The sample size calculation is based on a previous trial, in which 24 patients with TS had been randomized to 6 weeks of THC or placebo medication with a ratio of 1:1 (drop-out rate 17%: THC n = 3, placebo n = 1) (8). Under the assumption that the relative reduction on YGTSS-TTS is normally distributed in each treatment group, the probabilities for a reduction of at least 30% (criteria for treatment response) were calculated as 0.010 for placebo and 0.294 for the active arm. These calculations refer to an intention-to-treat (ITT) population, where missing values for YGTSS-TTS response at the end of treatment were set to non-response. This approach was chosen due to its higher robustness in regard to small datasets, obtaining more conservative values than the observed responder rates. The sample size calculations were conducted using nQuery 7.0 software and are based on an exact Fisher-test with a two-sided significance level of 5%, a power of 90%, and the above-mentioned responder rates (placebo = 0.010, THC = 0.294). Under a randomization ratio of 2:1, the resulting group sizes were n = 50 for nabiximols and n = 25 for placebo. To compensate for a potentially diminished treatment effect due to self-medication, non-compliance, and drop-out, we decided to increase the calculated sample size by ~30%. Thus, we decided to include 64 patients in the active arm and 32 in the placebo arm, adding up to a total sample of 96 patients.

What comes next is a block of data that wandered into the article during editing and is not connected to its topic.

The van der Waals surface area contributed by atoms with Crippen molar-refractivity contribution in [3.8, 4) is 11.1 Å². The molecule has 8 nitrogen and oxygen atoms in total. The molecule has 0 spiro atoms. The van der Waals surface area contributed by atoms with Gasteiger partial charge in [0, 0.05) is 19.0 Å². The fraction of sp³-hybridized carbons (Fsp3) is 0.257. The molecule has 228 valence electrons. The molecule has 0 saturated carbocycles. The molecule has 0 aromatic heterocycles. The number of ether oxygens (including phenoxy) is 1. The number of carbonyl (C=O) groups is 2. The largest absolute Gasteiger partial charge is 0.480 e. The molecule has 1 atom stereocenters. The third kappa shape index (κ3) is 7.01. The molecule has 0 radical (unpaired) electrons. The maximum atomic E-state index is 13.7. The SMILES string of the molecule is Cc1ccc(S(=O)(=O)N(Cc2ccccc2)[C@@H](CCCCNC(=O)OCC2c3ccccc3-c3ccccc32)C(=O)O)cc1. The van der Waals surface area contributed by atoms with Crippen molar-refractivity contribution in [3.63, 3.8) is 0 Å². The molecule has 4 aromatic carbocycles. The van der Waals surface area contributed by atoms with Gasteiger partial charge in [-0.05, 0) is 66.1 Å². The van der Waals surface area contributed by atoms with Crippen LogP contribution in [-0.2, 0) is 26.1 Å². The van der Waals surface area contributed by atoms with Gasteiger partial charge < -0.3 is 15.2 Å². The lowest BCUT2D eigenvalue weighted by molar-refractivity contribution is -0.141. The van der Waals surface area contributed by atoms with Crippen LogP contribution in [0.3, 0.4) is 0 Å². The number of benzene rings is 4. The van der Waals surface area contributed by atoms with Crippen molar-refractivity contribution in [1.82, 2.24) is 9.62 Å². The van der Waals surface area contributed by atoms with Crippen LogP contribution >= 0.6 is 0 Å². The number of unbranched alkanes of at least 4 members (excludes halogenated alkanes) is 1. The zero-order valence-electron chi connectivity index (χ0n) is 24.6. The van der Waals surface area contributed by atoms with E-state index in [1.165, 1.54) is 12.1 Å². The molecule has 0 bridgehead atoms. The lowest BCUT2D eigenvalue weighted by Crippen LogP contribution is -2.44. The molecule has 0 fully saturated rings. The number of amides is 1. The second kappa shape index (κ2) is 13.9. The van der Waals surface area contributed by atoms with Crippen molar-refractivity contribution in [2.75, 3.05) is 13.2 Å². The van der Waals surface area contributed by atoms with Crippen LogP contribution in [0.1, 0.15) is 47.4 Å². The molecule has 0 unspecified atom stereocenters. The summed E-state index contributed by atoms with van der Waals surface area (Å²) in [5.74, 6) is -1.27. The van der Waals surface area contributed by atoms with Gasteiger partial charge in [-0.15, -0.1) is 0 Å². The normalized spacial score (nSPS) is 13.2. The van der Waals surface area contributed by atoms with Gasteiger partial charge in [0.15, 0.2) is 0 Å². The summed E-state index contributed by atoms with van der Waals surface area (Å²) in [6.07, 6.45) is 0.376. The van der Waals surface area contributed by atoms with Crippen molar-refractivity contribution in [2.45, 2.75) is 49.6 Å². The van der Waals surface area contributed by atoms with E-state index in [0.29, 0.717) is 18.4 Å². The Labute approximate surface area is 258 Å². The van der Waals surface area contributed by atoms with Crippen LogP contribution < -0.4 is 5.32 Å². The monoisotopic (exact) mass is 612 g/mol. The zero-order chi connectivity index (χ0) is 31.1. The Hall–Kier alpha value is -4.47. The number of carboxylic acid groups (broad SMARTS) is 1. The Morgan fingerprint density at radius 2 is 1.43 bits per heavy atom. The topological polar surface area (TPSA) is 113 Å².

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Statistical Analysis